Other Reasons Metabolic Rate Slow with Age
As people age, they become less active and the volume of movement they do throughout the day decreases as well. Along with the decline in movement comes a slowdown in metabolic rate. Plus, older people tend to eat less food and this slows metabolism, as well as your body tries to conserve energy.
How do we know this? In one study, researchers compared older and younger subjects who did comparable volumes of exercise and ate a similar number of calories. Interestingly, there was little difference in metabolic rate between the young and old subjects when the volume of exercise and calories was equivalent.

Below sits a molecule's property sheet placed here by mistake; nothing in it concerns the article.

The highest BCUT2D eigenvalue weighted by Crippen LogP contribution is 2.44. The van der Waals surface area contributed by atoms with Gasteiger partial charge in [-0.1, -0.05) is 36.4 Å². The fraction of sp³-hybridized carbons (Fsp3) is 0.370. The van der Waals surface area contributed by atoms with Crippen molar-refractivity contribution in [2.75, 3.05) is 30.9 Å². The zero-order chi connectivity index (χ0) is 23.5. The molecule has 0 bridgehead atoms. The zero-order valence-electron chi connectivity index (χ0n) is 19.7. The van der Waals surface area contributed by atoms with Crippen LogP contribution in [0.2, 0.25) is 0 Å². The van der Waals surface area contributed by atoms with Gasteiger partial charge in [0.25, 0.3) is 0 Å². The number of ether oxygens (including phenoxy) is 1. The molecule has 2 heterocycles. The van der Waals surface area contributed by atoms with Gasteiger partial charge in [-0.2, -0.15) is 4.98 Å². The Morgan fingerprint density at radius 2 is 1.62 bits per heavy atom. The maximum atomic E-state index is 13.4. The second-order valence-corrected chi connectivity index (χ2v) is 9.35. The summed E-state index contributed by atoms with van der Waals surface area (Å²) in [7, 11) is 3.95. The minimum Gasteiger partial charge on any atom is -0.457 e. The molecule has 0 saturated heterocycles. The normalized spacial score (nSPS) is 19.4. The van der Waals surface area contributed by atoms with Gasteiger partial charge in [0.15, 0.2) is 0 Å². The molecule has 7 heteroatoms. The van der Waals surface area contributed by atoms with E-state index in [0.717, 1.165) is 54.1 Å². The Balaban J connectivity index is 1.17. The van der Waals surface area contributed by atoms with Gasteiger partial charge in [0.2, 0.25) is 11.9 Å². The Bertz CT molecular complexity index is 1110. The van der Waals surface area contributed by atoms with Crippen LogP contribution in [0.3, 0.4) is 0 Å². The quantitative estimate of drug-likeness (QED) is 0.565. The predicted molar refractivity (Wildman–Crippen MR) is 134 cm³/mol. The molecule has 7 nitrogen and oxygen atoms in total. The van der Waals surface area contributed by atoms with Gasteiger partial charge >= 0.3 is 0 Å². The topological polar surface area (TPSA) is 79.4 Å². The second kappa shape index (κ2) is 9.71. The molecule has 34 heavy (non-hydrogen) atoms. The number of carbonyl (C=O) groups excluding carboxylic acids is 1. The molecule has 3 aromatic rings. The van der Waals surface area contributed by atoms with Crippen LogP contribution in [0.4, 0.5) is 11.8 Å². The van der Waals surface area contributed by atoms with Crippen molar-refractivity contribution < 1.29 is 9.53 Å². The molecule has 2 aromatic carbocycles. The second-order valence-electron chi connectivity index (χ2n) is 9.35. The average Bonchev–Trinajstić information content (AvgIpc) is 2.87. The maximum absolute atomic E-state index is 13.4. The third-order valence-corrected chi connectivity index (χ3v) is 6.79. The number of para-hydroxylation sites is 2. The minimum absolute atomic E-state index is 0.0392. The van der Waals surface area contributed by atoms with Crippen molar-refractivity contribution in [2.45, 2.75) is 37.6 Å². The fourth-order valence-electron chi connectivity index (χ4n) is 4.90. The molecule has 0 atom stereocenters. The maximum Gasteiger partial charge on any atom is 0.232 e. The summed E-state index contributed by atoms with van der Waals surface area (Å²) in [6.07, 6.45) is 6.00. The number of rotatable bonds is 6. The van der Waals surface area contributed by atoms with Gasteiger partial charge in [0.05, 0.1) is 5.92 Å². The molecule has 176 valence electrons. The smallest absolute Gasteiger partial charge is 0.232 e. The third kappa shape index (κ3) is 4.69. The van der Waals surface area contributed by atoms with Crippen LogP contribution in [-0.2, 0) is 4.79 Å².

Also encouraging is a study showing that metabolic rate didn’t slow in older women who maintained a high volume of exercise. So, one of the ways to offset a slowdown in metabolism with age is to not restrict calories and move around more. It makes sense since the thermic effect of food and exercise make up as much as 40% of your metabolic rate.
Another factor is the age-related loss of metabolic efficiency. Studies show that older adults have, on average, 20% fewer mitochondria and the mitochondria are less capable of using oxygen to produce energy. This decline in mitochondrial efficiency has repercussions for weight control and for metabolic health. Plus, a decline in mitochondrial function is linked with a higher incidence of chronic, age-related health problems. Fortunately, regular aerobic exercise helps to mitigate the loss of mitochondria.
Keeping Your Metabolism from Slowing with Age